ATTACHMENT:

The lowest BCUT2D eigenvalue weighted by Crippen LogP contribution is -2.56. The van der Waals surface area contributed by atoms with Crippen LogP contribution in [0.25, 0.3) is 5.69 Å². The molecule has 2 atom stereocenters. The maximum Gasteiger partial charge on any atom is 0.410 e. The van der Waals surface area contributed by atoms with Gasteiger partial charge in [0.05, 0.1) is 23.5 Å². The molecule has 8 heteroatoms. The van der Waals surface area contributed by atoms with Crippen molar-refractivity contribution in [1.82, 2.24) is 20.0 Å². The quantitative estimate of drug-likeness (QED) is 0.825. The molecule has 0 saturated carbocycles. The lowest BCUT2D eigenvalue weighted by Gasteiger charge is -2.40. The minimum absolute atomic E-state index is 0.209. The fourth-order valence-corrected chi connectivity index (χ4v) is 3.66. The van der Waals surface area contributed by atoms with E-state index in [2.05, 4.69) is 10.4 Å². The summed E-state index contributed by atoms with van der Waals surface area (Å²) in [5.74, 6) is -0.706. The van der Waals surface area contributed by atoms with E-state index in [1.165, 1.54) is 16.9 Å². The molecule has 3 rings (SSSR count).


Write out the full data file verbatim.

The lowest BCUT2D eigenvalue weighted by Crippen LogP contribution is -2.56. The van der Waals surface area contributed by atoms with Crippen LogP contribution in [0.25, 0.3) is 5.69 Å². The molecule has 2 atom stereocenters. The maximum Gasteiger partial charge on any atom is 0.410 e. The van der Waals surface area contributed by atoms with Gasteiger partial charge in [0.05, 0.1) is 23.5 Å². The molecule has 8 heteroatoms. The van der Waals surface area contributed by atoms with Crippen molar-refractivity contribution in [1.82, 2.24) is 20.0 Å². The quantitative estimate of drug-likeness (QED) is 0.825. The molecule has 0 saturated carbocycles. The lowest BCUT2D eigenvalue weighted by Gasteiger charge is -2.40. The minimum absolute atomic E-state index is 0.209. The fourth-order valence-corrected chi connectivity index (χ4v) is 3.66. The van der Waals surface area contributed by atoms with E-state index in [2.05, 4.69) is 10.4 Å². The summed E-state index contributed by atoms with van der Waals surface area (Å²) in [5.74, 6) is -0.706. The van der Waals surface area contributed by atoms with E-state index in [1.165, 1.54) is 16.9 Å². The molecule has 3 rings (SSSR count).